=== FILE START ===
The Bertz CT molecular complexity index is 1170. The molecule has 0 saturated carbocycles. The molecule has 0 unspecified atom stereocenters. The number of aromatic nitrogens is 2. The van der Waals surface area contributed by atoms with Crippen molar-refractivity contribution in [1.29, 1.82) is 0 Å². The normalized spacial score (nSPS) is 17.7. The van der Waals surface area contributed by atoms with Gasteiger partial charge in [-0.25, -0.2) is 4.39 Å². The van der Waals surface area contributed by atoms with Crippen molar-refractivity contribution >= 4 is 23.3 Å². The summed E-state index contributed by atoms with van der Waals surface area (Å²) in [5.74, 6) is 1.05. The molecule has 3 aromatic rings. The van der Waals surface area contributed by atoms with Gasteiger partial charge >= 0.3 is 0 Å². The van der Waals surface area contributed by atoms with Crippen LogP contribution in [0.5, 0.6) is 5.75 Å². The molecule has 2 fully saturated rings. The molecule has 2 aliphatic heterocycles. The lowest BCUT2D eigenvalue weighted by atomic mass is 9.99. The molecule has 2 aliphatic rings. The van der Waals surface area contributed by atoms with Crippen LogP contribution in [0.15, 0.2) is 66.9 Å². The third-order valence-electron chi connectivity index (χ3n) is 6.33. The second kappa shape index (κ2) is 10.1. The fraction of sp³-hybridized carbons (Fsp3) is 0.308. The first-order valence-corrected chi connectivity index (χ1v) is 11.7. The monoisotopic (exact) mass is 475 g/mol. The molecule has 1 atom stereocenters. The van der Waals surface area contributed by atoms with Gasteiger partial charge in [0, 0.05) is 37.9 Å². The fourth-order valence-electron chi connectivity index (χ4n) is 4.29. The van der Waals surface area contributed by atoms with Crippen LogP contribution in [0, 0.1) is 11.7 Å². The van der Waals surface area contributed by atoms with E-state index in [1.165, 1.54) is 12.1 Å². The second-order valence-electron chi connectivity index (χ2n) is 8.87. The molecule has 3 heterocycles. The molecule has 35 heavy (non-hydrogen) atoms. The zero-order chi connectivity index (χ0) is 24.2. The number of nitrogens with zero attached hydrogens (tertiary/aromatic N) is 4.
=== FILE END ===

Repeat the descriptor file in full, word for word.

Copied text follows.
The Bertz CT molecular complexity index is 1170. The molecule has 0 saturated carbocycles. The molecule has 0 unspecified atom stereocenters. The number of aromatic nitrogens is 2. The van der Waals surface area contributed by atoms with Crippen molar-refractivity contribution in [1.29, 1.82) is 0 Å². The normalized spacial score (nSPS) is 17.7. The van der Waals surface area contributed by atoms with Gasteiger partial charge in [-0.25, -0.2) is 4.39 Å². The van der Waals surface area contributed by atoms with Crippen molar-refractivity contribution >= 4 is 23.3 Å². The summed E-state index contributed by atoms with van der Waals surface area (Å²) in [5.74, 6) is 1.05. The molecule has 3 aromatic rings. The van der Waals surface area contributed by atoms with Gasteiger partial charge >= 0.3 is 0 Å². The van der Waals surface area contributed by atoms with Crippen LogP contribution in [0.5, 0.6) is 5.75 Å². The molecule has 2 fully saturated rings. The molecule has 2 aliphatic heterocycles. The lowest BCUT2D eigenvalue weighted by atomic mass is 9.99. The molecule has 2 aliphatic rings. The van der Waals surface area contributed by atoms with Crippen LogP contribution in [0.15, 0.2) is 66.9 Å². The third-order valence-electron chi connectivity index (χ3n) is 6.33. The second kappa shape index (κ2) is 10.1. The fraction of sp³-hybridized carbons (Fsp3) is 0.308. The first-order valence-corrected chi connectivity index (χ1v) is 11.7. The monoisotopic (exact) mass is 475 g/mol. The molecule has 1 atom stereocenters. The van der Waals surface area contributed by atoms with Gasteiger partial charge in [0, 0.05) is 37.9 Å². The fourth-order valence-electron chi connectivity index (χ4n) is 4.29. The van der Waals surface area contributed by atoms with Crippen LogP contribution in [0, 0.1) is 11.7 Å². The van der Waals surface area contributed by atoms with E-state index in [1.165, 1.54) is 12.1 Å². The second-order valence-electron chi connectivity index (χ2n) is 8.87. The molecule has 3 heterocycles. The molecule has 35 heavy (non-hydrogen) atoms. The zero-order chi connectivity index (χ0) is 24.2. The number of nitrogens with zero attached hydrogens (tertiary/aromatic N) is 4.